One of the pitfalls of cooking shrimp is that, as some have noted already, they begin to toughen very quickly and become rubbery. When this happens, they tend to be dry and not very much fun to eat. Brining is a way to overcome this.
Brining uses osmosis to take a substance of a higher concentration (in this case salt and water) into a product of lower concentration of those ingredients (in this case shrimp). Essentially, the proteins begin to denature, unraveling and forming new bonds. As they do so, they trap both water and salt in this newly formed structure. When cooked after brining, they stay juicy and moist due to the water trapped in the newly form protein bonds.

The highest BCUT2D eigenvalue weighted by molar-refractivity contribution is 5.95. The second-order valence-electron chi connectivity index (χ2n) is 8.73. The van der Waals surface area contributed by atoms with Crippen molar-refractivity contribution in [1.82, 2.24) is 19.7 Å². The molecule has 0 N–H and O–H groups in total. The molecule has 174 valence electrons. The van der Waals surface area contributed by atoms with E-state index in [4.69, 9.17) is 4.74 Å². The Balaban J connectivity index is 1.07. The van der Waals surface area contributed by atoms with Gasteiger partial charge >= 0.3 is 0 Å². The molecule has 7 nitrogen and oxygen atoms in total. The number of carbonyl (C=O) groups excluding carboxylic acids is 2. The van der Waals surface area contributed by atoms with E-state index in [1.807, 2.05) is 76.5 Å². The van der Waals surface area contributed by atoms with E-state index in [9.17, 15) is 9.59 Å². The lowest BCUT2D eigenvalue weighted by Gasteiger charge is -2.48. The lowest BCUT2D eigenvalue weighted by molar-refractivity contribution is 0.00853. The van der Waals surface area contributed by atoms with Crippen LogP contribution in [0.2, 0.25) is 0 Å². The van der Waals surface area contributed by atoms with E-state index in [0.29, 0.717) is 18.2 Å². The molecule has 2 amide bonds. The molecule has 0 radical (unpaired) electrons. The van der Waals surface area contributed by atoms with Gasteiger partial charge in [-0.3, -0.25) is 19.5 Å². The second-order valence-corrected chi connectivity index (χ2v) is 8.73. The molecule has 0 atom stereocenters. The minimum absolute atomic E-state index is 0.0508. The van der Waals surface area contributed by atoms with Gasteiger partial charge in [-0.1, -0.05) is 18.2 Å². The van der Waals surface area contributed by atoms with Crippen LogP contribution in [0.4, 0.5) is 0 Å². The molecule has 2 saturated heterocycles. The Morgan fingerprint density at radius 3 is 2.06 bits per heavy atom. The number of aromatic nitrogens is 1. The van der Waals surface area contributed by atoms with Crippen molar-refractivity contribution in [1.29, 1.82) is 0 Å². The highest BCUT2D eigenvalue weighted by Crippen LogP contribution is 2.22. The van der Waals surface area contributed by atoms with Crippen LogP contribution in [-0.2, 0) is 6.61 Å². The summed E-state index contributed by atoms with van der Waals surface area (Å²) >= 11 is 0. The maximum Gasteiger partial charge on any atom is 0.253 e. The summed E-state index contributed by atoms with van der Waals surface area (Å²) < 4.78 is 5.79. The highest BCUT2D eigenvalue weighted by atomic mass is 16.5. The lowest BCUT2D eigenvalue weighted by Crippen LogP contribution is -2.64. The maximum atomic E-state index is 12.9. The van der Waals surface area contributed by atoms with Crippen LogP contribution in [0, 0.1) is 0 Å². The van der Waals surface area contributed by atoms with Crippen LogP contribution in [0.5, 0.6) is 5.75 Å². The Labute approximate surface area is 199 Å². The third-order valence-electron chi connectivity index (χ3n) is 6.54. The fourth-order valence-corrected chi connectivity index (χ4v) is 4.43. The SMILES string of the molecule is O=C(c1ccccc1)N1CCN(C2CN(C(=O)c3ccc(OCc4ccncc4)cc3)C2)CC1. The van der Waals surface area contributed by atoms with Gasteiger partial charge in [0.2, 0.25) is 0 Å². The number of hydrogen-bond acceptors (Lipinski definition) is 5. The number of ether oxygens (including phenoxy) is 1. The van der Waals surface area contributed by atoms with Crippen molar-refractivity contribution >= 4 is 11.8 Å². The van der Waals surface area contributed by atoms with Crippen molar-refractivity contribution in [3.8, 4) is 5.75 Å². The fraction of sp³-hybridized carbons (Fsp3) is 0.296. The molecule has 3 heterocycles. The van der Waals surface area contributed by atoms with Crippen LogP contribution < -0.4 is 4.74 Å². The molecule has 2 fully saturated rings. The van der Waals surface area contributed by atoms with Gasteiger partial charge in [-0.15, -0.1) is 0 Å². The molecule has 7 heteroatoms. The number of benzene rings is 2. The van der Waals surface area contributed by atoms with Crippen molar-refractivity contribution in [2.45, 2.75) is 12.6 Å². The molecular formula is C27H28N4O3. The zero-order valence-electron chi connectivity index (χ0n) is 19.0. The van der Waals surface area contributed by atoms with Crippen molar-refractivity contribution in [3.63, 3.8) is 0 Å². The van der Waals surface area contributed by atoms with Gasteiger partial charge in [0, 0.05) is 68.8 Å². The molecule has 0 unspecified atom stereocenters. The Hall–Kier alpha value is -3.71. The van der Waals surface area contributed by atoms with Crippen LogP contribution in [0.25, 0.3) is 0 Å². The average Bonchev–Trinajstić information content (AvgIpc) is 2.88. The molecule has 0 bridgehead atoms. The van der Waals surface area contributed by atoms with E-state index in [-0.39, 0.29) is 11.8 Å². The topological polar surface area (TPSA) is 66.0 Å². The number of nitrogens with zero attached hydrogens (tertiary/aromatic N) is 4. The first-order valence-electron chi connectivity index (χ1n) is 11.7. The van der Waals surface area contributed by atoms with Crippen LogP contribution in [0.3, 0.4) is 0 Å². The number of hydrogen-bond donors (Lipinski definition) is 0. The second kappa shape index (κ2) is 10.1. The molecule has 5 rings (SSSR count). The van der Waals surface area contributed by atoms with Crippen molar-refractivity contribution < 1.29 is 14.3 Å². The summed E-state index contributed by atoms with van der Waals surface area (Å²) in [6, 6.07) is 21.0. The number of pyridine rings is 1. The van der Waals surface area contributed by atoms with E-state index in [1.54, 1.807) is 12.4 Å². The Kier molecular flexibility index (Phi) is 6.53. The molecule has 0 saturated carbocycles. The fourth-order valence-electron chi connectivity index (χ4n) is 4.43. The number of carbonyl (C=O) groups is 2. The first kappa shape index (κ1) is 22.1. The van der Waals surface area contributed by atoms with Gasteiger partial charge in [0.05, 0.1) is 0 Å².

In addition to the methods mentioned above, brining is a technique that allows a cook to have shrimp that are moist and seasoned as well. I've used it not only for shrimp, but for chicken, pork, etc. In a word, it works.
The ratio to remember is 1 cup (approximately 9.6 ounces) of kosher salt per gallon of water for a basic brine. The larger the food item being brined, the longer one should let it sit in it. I normally do shrimp for about a half hour or so, chicken wings about the same, and whole chickens/pork roasts about 2 hours or more. I do whole turkeys either overnight or about 5-7 hours, depending on the size of the turkey. I'm sure there are plenty of places on line to look for recommended brining times, but these general guidelines have worked well for me.
Once the shrimp is brined, drain, rinse to remove excess salt, and cook as desired.